An investigation launched by The Global Funds has revealed massive theft of its drugs and health products at Medical Stores Limited totalling US$1.06M over a two year period.
And the Global Fund says it will ask the Zambian government to pay back the stolen funds.
The supplies stolen include 5,790 HIV test kits valued at US$416,379 and 67,967 bottles of antiretrovirals (ARVs) valued at US$423,209 and bottles of antiretrovirals (ARVs) including 11,442 artemisinin-based combination therapy packs (ACTs) valued at US$214,486 and malaria rapid diagnostic test kits (MRDTs) valued at US$10,714.
The theft was discovered after the Global Fund Secretariat based in Geneva, Switzerland in October 2016 and in April 2017 notified the Office of the Inspector General (OIG) that they had been informed by Medical Stores Limited had been stolen from their warehouse.
The Office of the Inspector General also received information that a non-governmental organisation (NGO) had bought HIV test kits in Lusaka, including some financed by the Global Fund that had been originally delivered to Medical Stores.
The ensuing OIG investigation determined that Global Fund financed health products totalling US$1.06M could not be accounted for by Medical Stores and evidence suggests that these products were stolen over a two-year period, between 2014 and 2016.
A report by the Global Funds say the case of theft of products from Medical Stores is currently being investigated by the Zambian Authorities.
The investigation also found that stock quantities recorded in Medical Stores Limited’s electronic warehouse management system were negatively adjusted to reflect missing stock identified during annual stock takes.
Staff at Medical Stores could not explain the stock losses and the OIGs investigation also could not reconcile the stock adjustments with any outbound deliveries, expiries or other events.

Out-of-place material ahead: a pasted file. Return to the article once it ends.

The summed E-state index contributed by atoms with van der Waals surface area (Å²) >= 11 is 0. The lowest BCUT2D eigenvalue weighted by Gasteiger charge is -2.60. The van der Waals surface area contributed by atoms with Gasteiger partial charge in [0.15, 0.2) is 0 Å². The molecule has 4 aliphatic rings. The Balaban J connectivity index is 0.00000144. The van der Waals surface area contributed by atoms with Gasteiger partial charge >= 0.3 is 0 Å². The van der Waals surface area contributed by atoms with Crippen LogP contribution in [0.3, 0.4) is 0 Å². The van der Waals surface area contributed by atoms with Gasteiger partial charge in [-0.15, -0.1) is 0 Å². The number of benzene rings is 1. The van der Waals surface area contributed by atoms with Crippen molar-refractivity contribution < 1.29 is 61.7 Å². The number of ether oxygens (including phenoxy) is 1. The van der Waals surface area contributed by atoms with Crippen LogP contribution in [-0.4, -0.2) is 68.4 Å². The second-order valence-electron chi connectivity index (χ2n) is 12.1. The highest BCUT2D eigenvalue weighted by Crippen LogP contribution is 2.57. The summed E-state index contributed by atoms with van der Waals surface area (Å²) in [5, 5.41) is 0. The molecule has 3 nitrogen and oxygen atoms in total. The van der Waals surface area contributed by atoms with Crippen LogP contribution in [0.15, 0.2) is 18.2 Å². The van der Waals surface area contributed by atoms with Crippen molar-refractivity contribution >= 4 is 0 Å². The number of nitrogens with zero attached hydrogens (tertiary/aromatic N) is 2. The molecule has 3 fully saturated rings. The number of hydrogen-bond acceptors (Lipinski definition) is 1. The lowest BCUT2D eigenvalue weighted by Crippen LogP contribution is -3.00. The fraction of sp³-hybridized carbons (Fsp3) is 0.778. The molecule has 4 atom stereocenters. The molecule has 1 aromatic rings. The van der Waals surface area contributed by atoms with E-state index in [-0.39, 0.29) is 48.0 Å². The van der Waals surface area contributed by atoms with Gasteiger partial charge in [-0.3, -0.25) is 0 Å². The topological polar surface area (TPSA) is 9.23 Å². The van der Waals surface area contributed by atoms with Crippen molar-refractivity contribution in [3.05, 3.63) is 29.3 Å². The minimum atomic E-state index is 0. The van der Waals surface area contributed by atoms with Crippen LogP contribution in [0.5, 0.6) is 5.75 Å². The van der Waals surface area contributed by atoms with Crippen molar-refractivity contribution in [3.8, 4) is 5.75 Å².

The overall loss totals US$1, 064,788, 3.2% of a total of US$33.4M of deliveries investigated.
The Global Funds says these losses are noncompliant expenditure, as per the terms and conditions of the relevant Global Fund grant agreements and concluded that internal controls at Medical Stores were ineffective and resulted in multiple opportunities for theft and misappropriation of assets.
The investigation found that Medical Stores undertook only one stock count in each of the years 2014, 2015 and 2016 and no weekly stock counts were conducted which is contrary to its operating procedures and that there was no meaningful follow-up or investigation of stock variances.
Medical Stores Limited staff were not able to explain the net negative adjustments; the assistant inventory manager suggested that the stock ‘must have been stolen’.
And The Global Funds Executive Director Peter Sands said The Global Fund has zero tolerance for fraud or theft, and is committed to enhancing mitigation measures for operational risks.
“Following an alert to The Global Fund from Medical Store Limited (MSL) that donor-financed commodities had gone missing, this investigation by the Office of the Inspector General found that stock quantities recorded in an electronic warehouse management system by MSL were negatively adjusted to reflect missing stock identified during annual stock takes. Staff could not explain the stock losses and the OIG’s investigation also could not reconcile the stock adjustments with any outbound deliveries, expiries or other events. The overall loss totals US$1 million of the US$33.4 million of deliveries investigated,” Mr Sands said.
Mr. Sands said The Global Fund will take all necessary steps to recover the lost funds in Zambia.